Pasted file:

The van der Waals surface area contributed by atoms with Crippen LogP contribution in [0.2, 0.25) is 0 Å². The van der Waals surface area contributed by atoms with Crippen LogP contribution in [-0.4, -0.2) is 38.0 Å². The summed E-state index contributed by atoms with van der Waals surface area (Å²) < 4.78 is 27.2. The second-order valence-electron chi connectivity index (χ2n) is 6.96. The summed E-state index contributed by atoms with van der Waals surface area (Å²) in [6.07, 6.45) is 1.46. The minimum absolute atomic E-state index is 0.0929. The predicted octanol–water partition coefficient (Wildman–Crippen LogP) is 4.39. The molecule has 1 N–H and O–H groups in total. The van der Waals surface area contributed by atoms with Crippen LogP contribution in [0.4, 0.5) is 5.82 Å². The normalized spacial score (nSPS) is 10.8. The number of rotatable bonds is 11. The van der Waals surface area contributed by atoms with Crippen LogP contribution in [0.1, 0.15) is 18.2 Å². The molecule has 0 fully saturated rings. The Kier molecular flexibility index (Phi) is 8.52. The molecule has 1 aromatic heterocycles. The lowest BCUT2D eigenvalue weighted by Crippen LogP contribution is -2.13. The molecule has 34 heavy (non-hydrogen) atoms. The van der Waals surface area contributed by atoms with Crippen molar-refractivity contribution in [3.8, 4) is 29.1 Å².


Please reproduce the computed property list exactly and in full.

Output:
The van der Waals surface area contributed by atoms with Crippen LogP contribution in [0.2, 0.25) is 0 Å². The van der Waals surface area contributed by atoms with Crippen LogP contribution in [-0.4, -0.2) is 38.0 Å². The summed E-state index contributed by atoms with van der Waals surface area (Å²) < 4.78 is 27.2. The second-order valence-electron chi connectivity index (χ2n) is 6.96. The summed E-state index contributed by atoms with van der Waals surface area (Å²) in [6.07, 6.45) is 1.46. The minimum absolute atomic E-state index is 0.0929. The predicted octanol–water partition coefficient (Wildman–Crippen LogP) is 4.39. The molecule has 1 N–H and O–H groups in total. The van der Waals surface area contributed by atoms with Crippen LogP contribution in [0.4, 0.5) is 5.82 Å². The normalized spacial score (nSPS) is 10.8. The number of rotatable bonds is 11. The van der Waals surface area contributed by atoms with Crippen LogP contribution in [0.1, 0.15) is 18.2 Å². The molecule has 0 fully saturated rings. The Kier molecular flexibility index (Phi) is 8.52. The molecule has 1 aromatic heterocycles. The lowest BCUT2D eigenvalue weighted by Crippen LogP contribution is -2.13. The molecule has 34 heavy (non-hydrogen) atoms. The van der Waals surface area contributed by atoms with Crippen molar-refractivity contribution in [3.8, 4) is 29.1 Å².